Working as a manager or leader in any workplace leaves a lot of room to influence other people.  And shouldn’t that include then some specific coaching and discussion to help others improve their role and work results?  I certainly think so and I also think that every person in a leadership or supervising role should be expected to learn about coaching in the workplace.  If coaching were better understood and used on a regular basis, the results of whole teams and companies could be drastically improved given some time.

Coaching in the workplace is something I’ve practiced for a number of years through managing others and it is now one of the most effective ways I have to develop people for higher level roles, better performance and to address weaknesses getting in their way from being as effective as they could be.  I originally learned the model I use now for coaching from Manager Tools at one of their effective manager conferences.  I can’t stress the value enough of their many free podcasts and training for managers.  These models and tools create a foundation for coaching that works reliably and you then only need to tweak it to fit your style, your methods for your workplace and to adjust each session of course to the person you are coaching, the most important part of course.

Uncovering Goals through Questioning

Questioning is a tool, unfortunately overlooked and under studied which can help you tremendously in coaching others.  Learning to use probing questions and digging deeper with the 5 common W questions, you can get to the root of motivations or problems to uncover the real goals the other person might have.  Its often easier to determine some simple goal or short term item that you can coach a person for, but if it has an underlying motivation and meaning that has more impact and value to the other person, it is worth using questions to uncover that.  I have 3 previous articles on questions, all can really help in coaching:

These questioning methods can help you engage with the other person more easily and to quickly cut through surface level issues and find goals and ideas that have a deeper meaning and value.

The Coaching Model

The model that Manager Tools is best described in their podcasts mentioned above.  It is essentially a series of 4 steps toward achieving the coaching goal.  They are:

  1. Set a Goal
  2. Brainstorm the Resources
  3. Create an Action Plan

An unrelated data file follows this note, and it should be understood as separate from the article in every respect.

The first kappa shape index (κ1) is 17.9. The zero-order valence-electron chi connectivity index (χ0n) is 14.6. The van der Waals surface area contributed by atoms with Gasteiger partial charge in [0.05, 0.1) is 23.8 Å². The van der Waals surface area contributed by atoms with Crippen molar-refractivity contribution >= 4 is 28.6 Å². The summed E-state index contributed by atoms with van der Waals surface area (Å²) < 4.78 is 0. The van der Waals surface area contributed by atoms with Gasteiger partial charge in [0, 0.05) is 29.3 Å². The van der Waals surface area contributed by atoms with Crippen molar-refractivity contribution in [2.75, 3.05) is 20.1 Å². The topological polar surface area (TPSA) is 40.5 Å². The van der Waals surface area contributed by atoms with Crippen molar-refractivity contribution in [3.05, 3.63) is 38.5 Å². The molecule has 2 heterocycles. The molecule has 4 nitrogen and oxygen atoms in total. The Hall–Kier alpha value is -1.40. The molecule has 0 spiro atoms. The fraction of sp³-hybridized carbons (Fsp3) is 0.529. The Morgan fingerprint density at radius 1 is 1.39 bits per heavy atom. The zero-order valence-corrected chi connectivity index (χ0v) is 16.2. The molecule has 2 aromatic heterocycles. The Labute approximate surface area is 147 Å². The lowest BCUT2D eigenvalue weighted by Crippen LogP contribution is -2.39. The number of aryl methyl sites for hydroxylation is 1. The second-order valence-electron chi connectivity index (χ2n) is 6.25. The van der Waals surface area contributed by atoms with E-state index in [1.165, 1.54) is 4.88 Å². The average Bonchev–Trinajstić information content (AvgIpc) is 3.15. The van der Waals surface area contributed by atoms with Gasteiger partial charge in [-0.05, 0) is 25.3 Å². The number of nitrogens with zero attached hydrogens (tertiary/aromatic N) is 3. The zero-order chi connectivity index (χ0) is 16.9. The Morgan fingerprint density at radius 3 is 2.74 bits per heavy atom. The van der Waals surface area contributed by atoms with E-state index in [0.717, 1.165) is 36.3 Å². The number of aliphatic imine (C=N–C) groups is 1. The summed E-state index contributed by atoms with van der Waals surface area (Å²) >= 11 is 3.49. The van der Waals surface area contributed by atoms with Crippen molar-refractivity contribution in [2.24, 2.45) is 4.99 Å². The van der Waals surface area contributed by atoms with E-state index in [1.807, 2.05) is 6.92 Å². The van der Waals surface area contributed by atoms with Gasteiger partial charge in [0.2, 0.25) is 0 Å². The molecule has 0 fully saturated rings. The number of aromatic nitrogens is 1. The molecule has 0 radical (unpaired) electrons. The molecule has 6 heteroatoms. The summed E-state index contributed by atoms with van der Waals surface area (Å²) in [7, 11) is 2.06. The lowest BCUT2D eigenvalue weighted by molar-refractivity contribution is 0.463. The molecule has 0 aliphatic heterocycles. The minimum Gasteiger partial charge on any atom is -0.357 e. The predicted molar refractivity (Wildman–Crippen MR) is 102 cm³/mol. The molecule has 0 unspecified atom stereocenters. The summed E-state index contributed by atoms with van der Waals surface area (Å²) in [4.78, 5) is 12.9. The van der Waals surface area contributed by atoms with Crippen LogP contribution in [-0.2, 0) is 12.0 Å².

4. Act towards the Goal
These steps can be repeated as necessary using smaller goals towards a large goal or simply by changing the goals on a regular basis to achieve different short term results.  The steps themselves should all be written on paper with the person you are coaching and you need to aim to get through them quickly to get the action started as soon as possible.  Often people spend too much time wanting to get the perfect goal or the perfectly optimal plan of action, but it takes much longer to plan and seek that then it does to simply start getting practice.  The goals can be tweaked as you learn more and its the action of the individual that is going to activate them towards the goal.  Yes, of course it is a balance of some planning and then some action, I’m just suggesting you don’t get held up on the early parts.  Steps 1-3 should only take 15-30 minutes and then the action can start once you get good at coaching.  The coaching then requires you to provide regular feedback (daily if possible, weekly in the worse case) about their progress and actions.  Review the work at least weekly and adjust the plan as needed to prevent things from getting stuck or held up.

Tailor Coaching To the Individual

Coaching only works if it is specific to an individual and the same coaching plan will never work for everyone.  The brainstorming and even the goal could be the same, but each person will have their own action plan and steps to achieve their goal.  This is because you need to let the action plan be something that works specifically for the individual you are coaching.  For example, just because I know I can easily learn content from reading a book by some subject matter expert, I know this doesn’t work for everyone and reading a book in a coaching plan might be more discouraging to some individuals than it is helpful.  Some people will need to learn by trial and error, some by courses or training, some self taught, some through experimentation, research or by hearing stories and reacting emotionally to some method.  Everyone will have their own style and its your job as the coach to tailor the coaching to find the methods that work best for the individual and then incorporate that method for them to practice and learn most effectively.



Prev: Book Review: The Case For Faith
Next: Making Goal Setting Work for You